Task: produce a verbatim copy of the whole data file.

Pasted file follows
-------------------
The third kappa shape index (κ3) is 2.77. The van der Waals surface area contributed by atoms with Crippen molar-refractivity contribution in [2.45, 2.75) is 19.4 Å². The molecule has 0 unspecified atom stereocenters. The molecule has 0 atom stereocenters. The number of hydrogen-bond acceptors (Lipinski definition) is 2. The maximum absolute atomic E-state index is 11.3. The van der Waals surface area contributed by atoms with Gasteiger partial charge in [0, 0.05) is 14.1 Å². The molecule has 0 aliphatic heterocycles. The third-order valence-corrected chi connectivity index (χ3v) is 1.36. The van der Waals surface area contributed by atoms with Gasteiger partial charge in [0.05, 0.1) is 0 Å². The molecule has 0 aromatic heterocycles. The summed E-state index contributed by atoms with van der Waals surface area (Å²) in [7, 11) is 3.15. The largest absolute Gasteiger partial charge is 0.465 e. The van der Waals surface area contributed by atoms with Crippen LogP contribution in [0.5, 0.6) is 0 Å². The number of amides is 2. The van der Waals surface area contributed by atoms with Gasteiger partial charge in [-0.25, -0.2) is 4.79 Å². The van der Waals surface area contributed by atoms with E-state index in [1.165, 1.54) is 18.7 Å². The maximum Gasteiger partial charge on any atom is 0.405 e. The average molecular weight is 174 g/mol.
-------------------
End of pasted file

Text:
The third kappa shape index (κ3) is 2.77. The van der Waals surface area contributed by atoms with Crippen molar-refractivity contribution in [2.45, 2.75) is 19.4 Å². The molecule has 0 unspecified atom stereocenters. The molecule has 0 atom stereocenters. The number of hydrogen-bond acceptors (Lipinski definition) is 2. The maximum absolute atomic E-state index is 11.3. The van der Waals surface area contributed by atoms with Gasteiger partial charge in [0, 0.05) is 14.1 Å². The molecule has 0 aliphatic heterocycles. The third-order valence-corrected chi connectivity index (χ3v) is 1.36. The van der Waals surface area contributed by atoms with Gasteiger partial charge in [0.05, 0.1) is 0 Å². The molecule has 0 aromatic heterocycles. The summed E-state index contributed by atoms with van der Waals surface area (Å²) in [7, 11) is 3.15. The largest absolute Gasteiger partial charge is 0.465 e. The van der Waals surface area contributed by atoms with Crippen LogP contribution in [0.5, 0.6) is 0 Å². The number of amides is 2. The van der Waals surface area contributed by atoms with Gasteiger partial charge in [-0.25, -0.2) is 4.79 Å². The van der Waals surface area contributed by atoms with E-state index in [1.165, 1.54) is 18.7 Å². The maximum Gasteiger partial charge on any atom is 0.405 e. The average molecular weight is 174 g/mol.